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U.S. Personnel Chief Resists Calls To Resign Amid Data Hack

Hackers stole the personal information of more than 21 million people.

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The head of the U.S. government's personnel office is rejecting bipartisan calls for her resignation following revelations that hackers stole the personal information of more than 21 million people on her watch.

Katherine Archuleta, director of the federal Office of Personnel Management, said she has no plans to step down and is committed to continuing her work. The White House, which had previously said President Barack Obama was confident in Archuleta's leadership, said there was no change in its position.

The escalating calls for Archuleta to be replaced came as the Obama administration disclosed on Thursday that the number of people affected by the federal breach — believed to be the biggest in U.S. history — was far higher than previously reported.

Hackers downloaded Social Security numbers, health histories or other highly sensitive data from OPM's databases, affecting more than five times the 4.2 million people the government first disclosed this year. Since then, the administration acknowledged a second, related breach of systems housing private data that individuals submit during background investigations to obtain security clearances.

Although the government declined to name the hackers, officials said the same party was responsible for both hacks. Numerous U.S. lawmakers who have been briefed on the federal investigation have pointed the finger at China.

Word that the breach was far more severe than previously acknowledged drew indignation from members of Congress who have said the administration has not done enough to protect personal data in their systems, as well as calls for Archuleta and her top deputies to resign. House Republican leaders — Speaker John Boehner, Majority Leader Kevin McCarthy and Whip Steve Scalise — called for Archuleta's resignation, and Boehner said the president must "take a strong stand against incompetence."

Even some members of Obama's own party, usually reluctant to criticize the administration, joined the call for Archuleta to go. Democratic Sen. Mark Warner of Virginia decried Archuleta for a "slow and uneven response" that he said had undermined confidence in her abilities.

"It is time for her to step down, and I strongly urge the administration to choose new management with proven abilities to address a crisis of this magnitude with an appropriate sense of urgency and accountability," Warner said.

Among the data the hackers stole: criminal, financial, health, employment and residency histories, as well as information about their families and acquaintances. The second, larger attack affected more than 19 million people who applied for clearances, as well as nearly 2 million of their spouses, housemates and others.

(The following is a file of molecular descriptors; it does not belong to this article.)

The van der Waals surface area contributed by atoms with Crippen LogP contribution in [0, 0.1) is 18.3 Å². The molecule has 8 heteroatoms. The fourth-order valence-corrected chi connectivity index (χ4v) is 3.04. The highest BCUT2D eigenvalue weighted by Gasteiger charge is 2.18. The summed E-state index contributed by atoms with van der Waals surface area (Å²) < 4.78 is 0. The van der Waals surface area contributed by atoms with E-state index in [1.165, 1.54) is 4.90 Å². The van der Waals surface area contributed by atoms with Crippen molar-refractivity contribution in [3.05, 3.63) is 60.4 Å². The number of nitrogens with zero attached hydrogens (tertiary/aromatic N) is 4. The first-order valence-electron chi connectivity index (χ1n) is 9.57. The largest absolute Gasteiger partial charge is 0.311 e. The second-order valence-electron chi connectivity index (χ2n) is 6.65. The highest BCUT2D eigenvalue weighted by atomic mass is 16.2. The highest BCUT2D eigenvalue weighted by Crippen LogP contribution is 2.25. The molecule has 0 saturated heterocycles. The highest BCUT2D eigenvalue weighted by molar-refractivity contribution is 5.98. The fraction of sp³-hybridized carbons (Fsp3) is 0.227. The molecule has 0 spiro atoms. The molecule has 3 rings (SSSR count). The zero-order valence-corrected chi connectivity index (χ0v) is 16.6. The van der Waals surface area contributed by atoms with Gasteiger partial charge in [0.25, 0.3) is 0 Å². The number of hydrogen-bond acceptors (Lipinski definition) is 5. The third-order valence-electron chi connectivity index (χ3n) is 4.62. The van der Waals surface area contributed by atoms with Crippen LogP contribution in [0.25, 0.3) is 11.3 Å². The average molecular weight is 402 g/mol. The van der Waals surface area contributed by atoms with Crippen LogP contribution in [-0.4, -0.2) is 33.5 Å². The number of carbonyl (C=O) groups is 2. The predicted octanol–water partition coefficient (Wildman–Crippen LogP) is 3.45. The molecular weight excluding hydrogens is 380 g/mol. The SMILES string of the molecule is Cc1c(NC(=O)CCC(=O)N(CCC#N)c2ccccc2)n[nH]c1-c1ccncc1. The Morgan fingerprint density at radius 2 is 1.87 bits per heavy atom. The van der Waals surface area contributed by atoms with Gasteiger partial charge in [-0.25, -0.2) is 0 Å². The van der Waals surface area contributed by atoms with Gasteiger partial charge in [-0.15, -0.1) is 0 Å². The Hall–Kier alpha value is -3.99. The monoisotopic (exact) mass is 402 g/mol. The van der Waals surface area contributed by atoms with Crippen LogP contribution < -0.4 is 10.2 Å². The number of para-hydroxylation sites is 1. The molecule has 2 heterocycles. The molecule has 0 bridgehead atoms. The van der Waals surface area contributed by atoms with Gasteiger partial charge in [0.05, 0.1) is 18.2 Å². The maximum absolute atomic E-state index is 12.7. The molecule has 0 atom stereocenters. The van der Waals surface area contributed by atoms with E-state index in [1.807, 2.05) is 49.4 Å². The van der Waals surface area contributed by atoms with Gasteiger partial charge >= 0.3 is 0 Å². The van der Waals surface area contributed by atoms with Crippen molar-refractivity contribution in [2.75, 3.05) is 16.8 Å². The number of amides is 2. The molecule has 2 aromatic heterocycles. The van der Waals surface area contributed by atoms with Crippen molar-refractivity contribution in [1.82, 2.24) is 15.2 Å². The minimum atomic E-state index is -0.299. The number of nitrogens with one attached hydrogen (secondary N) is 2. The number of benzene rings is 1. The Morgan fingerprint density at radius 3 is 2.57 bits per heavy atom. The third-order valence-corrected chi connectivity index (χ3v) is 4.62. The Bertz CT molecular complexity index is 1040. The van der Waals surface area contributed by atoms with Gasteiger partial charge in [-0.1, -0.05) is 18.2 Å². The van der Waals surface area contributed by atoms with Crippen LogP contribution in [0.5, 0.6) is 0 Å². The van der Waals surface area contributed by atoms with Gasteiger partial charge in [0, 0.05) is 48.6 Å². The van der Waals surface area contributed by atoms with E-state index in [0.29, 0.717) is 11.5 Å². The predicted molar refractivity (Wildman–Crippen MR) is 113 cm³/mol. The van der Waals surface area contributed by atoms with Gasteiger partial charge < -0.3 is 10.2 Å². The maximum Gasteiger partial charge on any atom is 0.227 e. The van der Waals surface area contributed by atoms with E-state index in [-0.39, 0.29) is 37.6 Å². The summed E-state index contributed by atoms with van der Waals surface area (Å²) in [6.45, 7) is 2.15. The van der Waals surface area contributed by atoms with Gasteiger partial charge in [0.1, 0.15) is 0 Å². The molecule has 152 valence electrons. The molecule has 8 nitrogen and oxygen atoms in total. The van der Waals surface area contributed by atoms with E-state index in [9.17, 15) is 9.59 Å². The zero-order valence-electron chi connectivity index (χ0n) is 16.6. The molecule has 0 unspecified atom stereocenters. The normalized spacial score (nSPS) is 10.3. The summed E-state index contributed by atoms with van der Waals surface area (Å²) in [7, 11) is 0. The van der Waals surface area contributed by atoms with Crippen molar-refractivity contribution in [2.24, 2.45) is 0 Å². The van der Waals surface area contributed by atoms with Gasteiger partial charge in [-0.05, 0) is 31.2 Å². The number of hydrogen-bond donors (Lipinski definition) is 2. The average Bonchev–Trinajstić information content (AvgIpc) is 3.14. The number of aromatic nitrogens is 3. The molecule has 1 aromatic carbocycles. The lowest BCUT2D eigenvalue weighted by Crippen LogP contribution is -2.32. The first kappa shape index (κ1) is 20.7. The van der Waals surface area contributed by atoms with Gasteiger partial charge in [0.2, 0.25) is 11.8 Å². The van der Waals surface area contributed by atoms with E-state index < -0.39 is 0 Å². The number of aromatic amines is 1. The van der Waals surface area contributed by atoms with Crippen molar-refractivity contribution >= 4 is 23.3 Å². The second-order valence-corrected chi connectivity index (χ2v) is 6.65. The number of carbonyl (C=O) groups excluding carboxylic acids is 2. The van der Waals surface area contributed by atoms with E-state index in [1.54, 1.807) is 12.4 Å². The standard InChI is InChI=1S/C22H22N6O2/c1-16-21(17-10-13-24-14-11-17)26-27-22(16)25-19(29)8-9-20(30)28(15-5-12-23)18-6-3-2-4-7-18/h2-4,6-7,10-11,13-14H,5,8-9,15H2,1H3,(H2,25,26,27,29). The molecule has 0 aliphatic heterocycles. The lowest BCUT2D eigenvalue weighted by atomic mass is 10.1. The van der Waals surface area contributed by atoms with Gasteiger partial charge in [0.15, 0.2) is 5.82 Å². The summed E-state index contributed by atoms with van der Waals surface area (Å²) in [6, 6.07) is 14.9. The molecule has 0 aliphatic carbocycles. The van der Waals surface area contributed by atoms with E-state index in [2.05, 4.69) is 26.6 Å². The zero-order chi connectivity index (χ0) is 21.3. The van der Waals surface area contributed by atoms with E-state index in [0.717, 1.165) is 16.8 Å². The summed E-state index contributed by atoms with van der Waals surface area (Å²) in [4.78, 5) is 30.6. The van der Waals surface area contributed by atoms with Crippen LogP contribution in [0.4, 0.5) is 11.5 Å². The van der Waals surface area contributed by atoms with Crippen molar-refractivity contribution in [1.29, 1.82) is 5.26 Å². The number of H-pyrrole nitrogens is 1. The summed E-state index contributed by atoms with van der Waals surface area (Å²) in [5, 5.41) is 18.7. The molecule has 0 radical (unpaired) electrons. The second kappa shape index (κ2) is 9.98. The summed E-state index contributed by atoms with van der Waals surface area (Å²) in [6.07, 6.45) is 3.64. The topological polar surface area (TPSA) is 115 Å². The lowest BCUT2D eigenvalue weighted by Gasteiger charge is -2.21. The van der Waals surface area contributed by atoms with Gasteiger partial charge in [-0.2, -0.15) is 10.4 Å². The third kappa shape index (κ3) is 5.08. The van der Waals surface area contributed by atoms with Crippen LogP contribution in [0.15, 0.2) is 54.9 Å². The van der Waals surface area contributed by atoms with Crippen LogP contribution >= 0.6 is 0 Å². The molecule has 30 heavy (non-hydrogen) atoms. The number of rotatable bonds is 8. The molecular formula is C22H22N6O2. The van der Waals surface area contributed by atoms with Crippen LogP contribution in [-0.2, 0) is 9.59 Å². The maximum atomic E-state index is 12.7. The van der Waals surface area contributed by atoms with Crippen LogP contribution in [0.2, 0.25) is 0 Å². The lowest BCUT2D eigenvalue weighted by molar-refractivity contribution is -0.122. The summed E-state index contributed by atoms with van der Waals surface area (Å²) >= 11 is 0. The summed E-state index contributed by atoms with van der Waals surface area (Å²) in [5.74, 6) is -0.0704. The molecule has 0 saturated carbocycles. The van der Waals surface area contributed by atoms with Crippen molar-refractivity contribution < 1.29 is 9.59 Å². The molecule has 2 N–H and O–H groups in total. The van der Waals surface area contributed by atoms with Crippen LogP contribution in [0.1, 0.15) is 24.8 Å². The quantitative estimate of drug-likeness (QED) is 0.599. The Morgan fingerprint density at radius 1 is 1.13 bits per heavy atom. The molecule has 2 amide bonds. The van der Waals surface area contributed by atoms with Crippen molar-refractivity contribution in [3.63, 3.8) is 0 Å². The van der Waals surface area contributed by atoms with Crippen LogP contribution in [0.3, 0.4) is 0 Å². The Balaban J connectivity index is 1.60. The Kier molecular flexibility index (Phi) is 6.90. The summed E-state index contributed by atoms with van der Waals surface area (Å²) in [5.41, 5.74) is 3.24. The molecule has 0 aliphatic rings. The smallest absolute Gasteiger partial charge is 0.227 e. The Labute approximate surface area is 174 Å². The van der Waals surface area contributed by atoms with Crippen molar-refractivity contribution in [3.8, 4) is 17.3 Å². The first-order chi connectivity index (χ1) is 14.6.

"Such incompetence is inexcusable," said House Oversight and Government Reform Committee Chairman Jason Chaffetz, a Utah Republican, in repeating his calls for Archuleta's resignation. Chaffetz said Archuleta and her aides had "consciously ignored the warnings and failed to correct these weaknesses."

Yet Archuleta insisted Thursday she would not step down, telling reporters during a conference call, "I am committed to the work that I am doing."

"I truly understand the impact this has on our current and former employees, our military personnel and our contractors," she added.

Archuleta said the hackers also obtained user names and passwords that prospective employees used to fill out their background investigation forms, as well as the contents of interviews conducted as part of those investigations. But the government insisted there were no indications that the hackers have used the data they stole.

Members of Congress including Senate Democratic leader Harry Reid have said China was behind the attack, and investigators previously told The Associated Press that the U.S. government was increasingly confident that China's government — not criminal hackers — was responsible for the extraordinary theft.

But Michael Daniel, Obama's cybersecurity coordinator, said Thursday that the government wasn't yet ready to say who was responsible. Still, he added cryptically, "Just because we're not doing public attribution does not mean that we're not taking steps to deal with the matter."

China has publicly denied involvement in the break-in.

The administration said it has stepped up its cybersecurity efforts by proposing new legislation, urging private industry to share more information about attacks and examining how the government conducts sensitive background investigations.

"Each and every one of us at OPM is committed to protecting the safety and the security of the info that is placed in our trust," Archuleta said. In early June, government employees received notice that OPM would offer credit-monitoring services and identity-theft insurance to those affected.

Meanwhile, the White House waited about a month before telling the public that hackers had stolen the personal information of millions of people associated with the government, people directly involved with the investigation told the AP last month.

"It's a treasure trove of information about everybody who has worked for, tried to work for, or works for the United States government," FBI Director James Comey said Thursday, describing the scope of the breach as "huge" and "a very big deal."

Associated Press writers Eric Tucker and Ted Bridis contributed to this report.

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